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Building and practising a participatory monitoring and evaluation for Co-management of Protected Areas: a case study in Queensland, Australia

Izurieta, Arturo, Hockings, M., Ross, Guy, Rist, P. and Quincey, R. (2008). Building and practising a participatory monitoring and evaluation for Co-management of Protected Areas: a case study in Queensland, Australia. In: Garven, I. and Monk, S. Australian Protected Areas Congress 2008, Twin Waters, QLD, 24-28 November, 2008.

Document type: Conference Paper

IRMA ID 83950043xPUB129
Author Izurieta, Arturo
Hockings, M.
Ross, Guy
Rist, P.
Quincey, R.
Title Building and practising a participatory monitoring and evaluation for Co-management of Protected Areas: a case study in Queensland, Australia
Conference Name Australian Protected Areas Congress 2008
Conference Location Twin Waters, QLD
Conference Dates 24-28 November, 2008
Conference Publication Title APAC08 Proceedings - Australian Protected Areas Congress: Protected areas in the century of change
Editor Garven, I.
Monk, S.
Place of Publication Queensland
Publisher APAC
Publication Year 2008
Volume Number 1
ISBN 978-0-646-50733-0   (check CDU catalogue open catalogue search in new window)
Start Page 165
End Page 167
Total Pages 3
HERDC Category E2 - Conference Publication - Full written paper, non refereed proceedings (internal)
Abstract Indigenous people’s aspirations in taking care of and managing country are expressed in practice in a physical presence of their people out on country. Agencies’ challenges in delivering appropriate management in areas where many Aboriginal people live, and their concern to improve Indigenous contribution to management, have opened common interests in co-management. A Co-management arrangement between Girringun Aboriginal Corporation (GAC) and Queensland Parks and Wildlife Service (QPWS) to run the Cardwell Indigenous Ranger Unit (CIRU) was used as a case study to examine whether a joint monitoring and evaluation (M&E) process, linked to an adaptive management approach, could strengthen the co-management arrangements. The M&E framework used to assess progress of the CIRU was developed jointly with the agency and Indigenous partners. Criteria related to decision making structures and processes, trust building, communication and operational performance have helped the parties to assess whether shared goals are being achieved, despite their differences in management approaches and perspectives. The six evaluation criteria and twenty eight indicators provided the parties with an ordered and methodical way to structure the evaluation process. The classification of the indicators according to the management effectiveness elements (context, planning, inputs, processes, outputs, and outcomes) provides a clearer understanding of where the emphasis in the evaluation is placed. The evaluation criteria illustrated an initial focus on consolidating shared visions and objectives, and in building their relationship and capacity to manage together. These were so important to the parties that they took precedence over the monitoring of on-ground outcomes. Joint assessments by QPWS and GAC carried out over in two consecutive years indicated a strong co-management arrangement with improving relationships and trust at the senior management level, while communication and information sharing at the operational level still needs to be strengthened.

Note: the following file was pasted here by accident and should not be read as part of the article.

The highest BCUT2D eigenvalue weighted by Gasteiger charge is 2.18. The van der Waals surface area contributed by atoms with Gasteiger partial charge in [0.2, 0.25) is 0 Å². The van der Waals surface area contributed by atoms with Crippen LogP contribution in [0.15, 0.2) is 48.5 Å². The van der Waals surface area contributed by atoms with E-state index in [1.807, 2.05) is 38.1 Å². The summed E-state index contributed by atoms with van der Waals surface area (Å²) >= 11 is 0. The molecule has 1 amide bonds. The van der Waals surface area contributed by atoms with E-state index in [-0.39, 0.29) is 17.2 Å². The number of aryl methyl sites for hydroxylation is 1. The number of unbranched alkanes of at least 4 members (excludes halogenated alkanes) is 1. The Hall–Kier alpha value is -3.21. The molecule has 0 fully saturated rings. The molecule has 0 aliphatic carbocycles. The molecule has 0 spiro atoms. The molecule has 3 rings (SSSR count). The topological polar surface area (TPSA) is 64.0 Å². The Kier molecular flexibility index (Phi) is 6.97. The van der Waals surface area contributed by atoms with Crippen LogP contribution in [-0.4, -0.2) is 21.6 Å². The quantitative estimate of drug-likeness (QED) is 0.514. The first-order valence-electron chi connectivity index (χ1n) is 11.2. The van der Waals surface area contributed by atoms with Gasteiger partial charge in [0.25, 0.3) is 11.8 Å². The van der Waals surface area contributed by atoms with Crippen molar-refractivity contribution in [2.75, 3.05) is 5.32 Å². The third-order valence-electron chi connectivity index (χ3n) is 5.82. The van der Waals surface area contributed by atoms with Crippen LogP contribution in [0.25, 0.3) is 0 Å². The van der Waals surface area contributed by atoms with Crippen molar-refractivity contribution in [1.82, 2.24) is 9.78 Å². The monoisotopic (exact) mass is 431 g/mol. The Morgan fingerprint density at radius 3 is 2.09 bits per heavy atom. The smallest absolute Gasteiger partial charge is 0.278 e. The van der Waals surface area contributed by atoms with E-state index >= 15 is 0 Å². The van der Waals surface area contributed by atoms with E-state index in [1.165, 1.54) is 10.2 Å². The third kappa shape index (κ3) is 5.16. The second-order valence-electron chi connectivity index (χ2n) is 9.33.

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Created: Fri, 15 May 2009, 12:17:07 CST by Sarena Wegener